"The presence of a mainstream or corporate media is a necessary prerequisite for any terrorist attack that is intended to have national or international impact. This holds especially true when the terrorist attack is in fact a false flag operation."
Terrorism and the MSM
Article written by Gatecreepers.
The presence of a mainstream or corporate media is a necessary prerequisite for any terrorist attack that is intended to have national or international impact. This holds especially true when the terrorist attack is in fact a false flag operation.
A basic false flag operation is a staged event which is carried out by one party who are disguised as another party. This other party is intended to take the blame. Regardless of whether an attack is false flag or not, the attackers are terrorists.
The mainstream media is the terrorist's medium of choice for spreading fear and panic, and it is unlikely that terrorists would launch their attacks if this medium did not exist, nor if the news reports were formatted in a way that removed the emotional impact the terrorists desired.
However this brings up another issue: censorship. Opponents of censorship worry that if the mainstream media can censor or modify a story 'for the greater good', then that precedent can be used to justify other cover ups.
The proponents of censorship say that the terrorists will learn quickly that their attacks will not be broadcast, and so the mainstream media will not be their tool - thus reducing the chance of future attacks significantly.
An interesting topic for debate is whether terrorists intend for their attacks to alter the behaviour of an entire population, including it's government, or solely to affect the workings of the government, because the general population is not easily manipulated by intimidation. The latter choice indicates that that government behaves noticably differently to it's people, possibly in an opportunistic or corrupt fashion, and that the terrorists wish to manipulate this. In these cases the government is doubly to blame, firstly for attracting terrorism and secondly for attacking the freedoms of the people they supposedly serve.
The mainstream media is also often at fault when discussing the motives of terrorists. Terrorists in recent years have been depicted in the mainstream media as envious of the freedoms supposedly enjoyed in the western world, and that they wished to attack the west in order to destroy this way of life.
This motive indicates that the terrorists wished to manipulate the governments into attacking their own people's freedoms - suggesting that the governments' attitudes and responses were predictable and desirable to the terrorists. The media does not follow this thread of inquiry.
The mainstream media also discusses far less the idea that foreign policy, and the activities of certain industries were the true source of aggravation. Indeed, foreign policy and it's related industries are rarely if ever available for public scrutiny, which is hardly surprising given that these same industries can exert heavy influence upon the corporate media.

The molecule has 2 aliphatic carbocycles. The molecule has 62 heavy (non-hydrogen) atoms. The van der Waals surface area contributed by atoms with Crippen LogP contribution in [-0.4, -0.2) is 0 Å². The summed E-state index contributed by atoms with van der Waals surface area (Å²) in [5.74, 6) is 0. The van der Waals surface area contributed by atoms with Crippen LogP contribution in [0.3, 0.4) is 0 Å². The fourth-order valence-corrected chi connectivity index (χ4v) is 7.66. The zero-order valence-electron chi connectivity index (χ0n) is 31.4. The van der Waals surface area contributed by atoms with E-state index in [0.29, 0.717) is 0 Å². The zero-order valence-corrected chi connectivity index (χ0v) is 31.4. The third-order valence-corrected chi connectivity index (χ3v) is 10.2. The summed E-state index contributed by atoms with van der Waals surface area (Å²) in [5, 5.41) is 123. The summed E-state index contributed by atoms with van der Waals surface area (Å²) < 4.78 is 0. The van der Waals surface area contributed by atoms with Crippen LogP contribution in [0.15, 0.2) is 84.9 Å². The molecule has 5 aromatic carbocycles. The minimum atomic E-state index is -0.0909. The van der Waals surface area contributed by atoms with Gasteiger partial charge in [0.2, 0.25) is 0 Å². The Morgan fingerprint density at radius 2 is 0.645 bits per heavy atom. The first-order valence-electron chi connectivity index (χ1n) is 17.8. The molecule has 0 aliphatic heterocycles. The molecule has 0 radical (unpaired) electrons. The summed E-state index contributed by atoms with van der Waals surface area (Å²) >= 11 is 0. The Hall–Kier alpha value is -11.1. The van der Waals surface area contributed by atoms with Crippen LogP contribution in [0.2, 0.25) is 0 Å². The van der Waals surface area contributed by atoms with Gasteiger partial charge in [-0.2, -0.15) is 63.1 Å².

If we take the view that the media is less than honest, and under industry and government influence, then it is clear these attacks can be exploited politically and economically, with the mainstream media functioning as a propaganda outlet which magnifies the threat from terrorists, in order to justify expensive war, or security measures. Here, the media aids the terrorists, the industries and the government - which may really be one entity.
The idea that terrorist attacks may in fact have been false flag operations is given fleeting coverage, and usually only when it is to be sneered at. This is more likely to be calculated avoidance of debate, rather than ignorance, as this idea in particular threatens the status quo.
Most curious of all, the mainstream media avoids any discussion of their own role in the spread of information that benefits terrorists or oppressive governments, and yet they air stories which accuse various other parties of minor acts that 'aid' terrorism, such as anti-war protests.
The October Crisis, as explained in an essay dedicated to the topic, illustrates how the media plays a crucial role in hyping crises. Marc Chatelle wrote during the crisis that the media creates the events, and that if television, radio and the print media had remained silent during the Crisis, the FLQ would not have been such a urgent problem as far as the population was concerned. Pierre Vallières, a former member of the FLQ, accused the media of helping the agenda of the authorities by escalating the crisis with sensationalism and public agitation.
The October Crisis showed that media propaganda could turn even the smallest groups into national threats to justify state repression. For example, The Gazette compared the FLQ to Algerian resistance group OAS, which at one point carried out 100 bombimgs per day, killed hundreds of people, had thousands of members, and a clear chain of command. By contrast, the FLQ turned out to have had a total of only 35 members, lacked a chain of command, and its actions resulted in the death of only one person, Minister of Labour Pierre Laporte.
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